Planning on a short-term

When planning a trip to the backcountry, we like to acquire a weather forecast the night before and sometimes even the morning of our trip. Even if we know the forecast for these events, keep in mind that it will not change the weather, but it could greatly influence our trekking route, decision making and where we plan to camp. The National Weather Service (NWS) is our primary source of information.

By selecting a more particular location, we may get a "point prediction," rather than rely on the forecast for the town closest to our intended trekking route. Depending on the path, we may collect multiple predictions, such as high and low places and the opposing sides of a weather-making division.

In addition, one can check out the hourly weather prediction mentioned under "Additional Resources" to get a clearer idea and understanding of when and how bad the weather will be. Graphs like this one are more helpful  than generalizations like "chance of rain showers, mixed with snow after 9 p.m." On rare occasions, we can take a gander at the forecast discussion, which adds further context and color to the raw data and in return, can help us in our decision making.

Here are other reliable sources of information aside from the NWS. Although some are relevant only for particular seasons and locations, you’ll never know when they’ll come in handy.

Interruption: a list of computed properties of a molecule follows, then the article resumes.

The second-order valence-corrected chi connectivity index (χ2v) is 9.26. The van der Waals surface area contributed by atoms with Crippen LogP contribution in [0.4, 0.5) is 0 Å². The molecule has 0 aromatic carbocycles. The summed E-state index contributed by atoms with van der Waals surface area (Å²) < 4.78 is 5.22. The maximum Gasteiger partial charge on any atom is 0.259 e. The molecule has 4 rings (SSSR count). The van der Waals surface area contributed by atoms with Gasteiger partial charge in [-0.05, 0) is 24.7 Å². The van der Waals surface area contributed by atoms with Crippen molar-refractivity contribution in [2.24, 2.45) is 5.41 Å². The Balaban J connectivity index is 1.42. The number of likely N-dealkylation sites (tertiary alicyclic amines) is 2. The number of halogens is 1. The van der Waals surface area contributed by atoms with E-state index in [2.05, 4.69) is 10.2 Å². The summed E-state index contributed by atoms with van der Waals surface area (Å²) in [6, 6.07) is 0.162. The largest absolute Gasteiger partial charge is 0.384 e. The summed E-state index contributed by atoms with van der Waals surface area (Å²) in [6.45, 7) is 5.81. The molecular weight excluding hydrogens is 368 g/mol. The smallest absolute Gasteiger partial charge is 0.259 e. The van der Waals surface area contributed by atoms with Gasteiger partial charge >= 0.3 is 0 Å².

• OpenSnow
  • Mountain-forecast.com
  • Summit stations, like the Mount Washington Observatory
  • Avalanche information centers, like the Colorado Avalanche Information Center

Planning on a long term

Short-term predictions aren't always correct, but they're typically close enough to put together a good kit and establish trip expectations, in reference to our experience. For example, the prediction may overestimate or underestimate the quantity of rain, but it still promises rain, so we’d bring rain gear and a suitable shelter for it.

But on the other hand, we don't like to wait until the last minute to prepare. For example, if we want to travel after work on Friday, we need to pack earlier in the week. It's not feasible for us to get our supplies one day before our hike along the Pacific Crest Trail, particularly because some cottage firms have waiting lists of many months.

So the question is, where do we find seasonal averages?

Number 1 is, National Center for Environmental Information

It's a good idea for us to start with the NCEI, which is part of the NOAA's Office of Naval Research. For many years we have used its search tool or mapping tool to look for the monthly climatic normals for its COOP stations.